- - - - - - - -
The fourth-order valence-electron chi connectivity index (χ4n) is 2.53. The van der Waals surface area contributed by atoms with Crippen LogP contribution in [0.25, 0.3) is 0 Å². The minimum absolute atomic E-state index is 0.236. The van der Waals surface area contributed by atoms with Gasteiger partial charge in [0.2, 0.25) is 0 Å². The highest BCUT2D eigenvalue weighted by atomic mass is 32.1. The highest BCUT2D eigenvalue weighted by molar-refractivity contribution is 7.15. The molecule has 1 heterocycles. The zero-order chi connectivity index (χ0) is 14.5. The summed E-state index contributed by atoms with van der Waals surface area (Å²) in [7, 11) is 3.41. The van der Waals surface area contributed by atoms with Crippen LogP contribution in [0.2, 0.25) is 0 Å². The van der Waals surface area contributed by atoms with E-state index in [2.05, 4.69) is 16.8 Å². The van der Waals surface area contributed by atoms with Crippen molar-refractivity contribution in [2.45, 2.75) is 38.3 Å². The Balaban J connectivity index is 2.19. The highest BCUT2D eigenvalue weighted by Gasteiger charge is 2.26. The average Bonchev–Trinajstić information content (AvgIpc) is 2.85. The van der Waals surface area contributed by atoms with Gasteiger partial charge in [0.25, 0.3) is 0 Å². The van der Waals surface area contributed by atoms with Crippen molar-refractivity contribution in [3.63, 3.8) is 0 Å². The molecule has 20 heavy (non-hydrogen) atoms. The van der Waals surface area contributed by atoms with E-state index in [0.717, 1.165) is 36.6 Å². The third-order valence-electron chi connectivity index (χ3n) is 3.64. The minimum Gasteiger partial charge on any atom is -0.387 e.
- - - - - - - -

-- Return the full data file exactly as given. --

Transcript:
The fourth-order valence-electron chi connectivity index (χ4n) is 2.53. The van der Waals surface area contributed by atoms with Crippen LogP contribution in [0.25, 0.3) is 0 Å². The minimum absolute atomic E-state index is 0.236. The van der Waals surface area contributed by atoms with Gasteiger partial charge in [0.2, 0.25) is 0 Å². The highest BCUT2D eigenvalue weighted by atomic mass is 32.1. The highest BCUT2D eigenvalue weighted by molar-refractivity contribution is 7.15. The molecule has 1 heterocycles. The zero-order chi connectivity index (χ0) is 14.5. The summed E-state index contributed by atoms with van der Waals surface area (Å²) in [7, 11) is 3.41. The van der Waals surface area contributed by atoms with Crippen LogP contribution in [0.2, 0.25) is 0 Å². The van der Waals surface area contributed by atoms with E-state index in [2.05, 4.69) is 16.8 Å². The van der Waals surface area contributed by atoms with Crippen molar-refractivity contribution in [2.45, 2.75) is 38.3 Å². The Balaban J connectivity index is 2.19. The highest BCUT2D eigenvalue weighted by Gasteiger charge is 2.26. The average Bonchev–Trinajstić information content (AvgIpc) is 2.85. The van der Waals surface area contributed by atoms with Gasteiger partial charge in [0.25, 0.3) is 0 Å². The van der Waals surface area contributed by atoms with Crippen molar-refractivity contribution in [3.63, 3.8) is 0 Å². The molecule has 20 heavy (non-hydrogen) atoms. The van der Waals surface area contributed by atoms with E-state index in [0.717, 1.165) is 36.6 Å². The third-order valence-electron chi connectivity index (χ3n) is 3.64. The minimum Gasteiger partial charge on any atom is -0.387 e.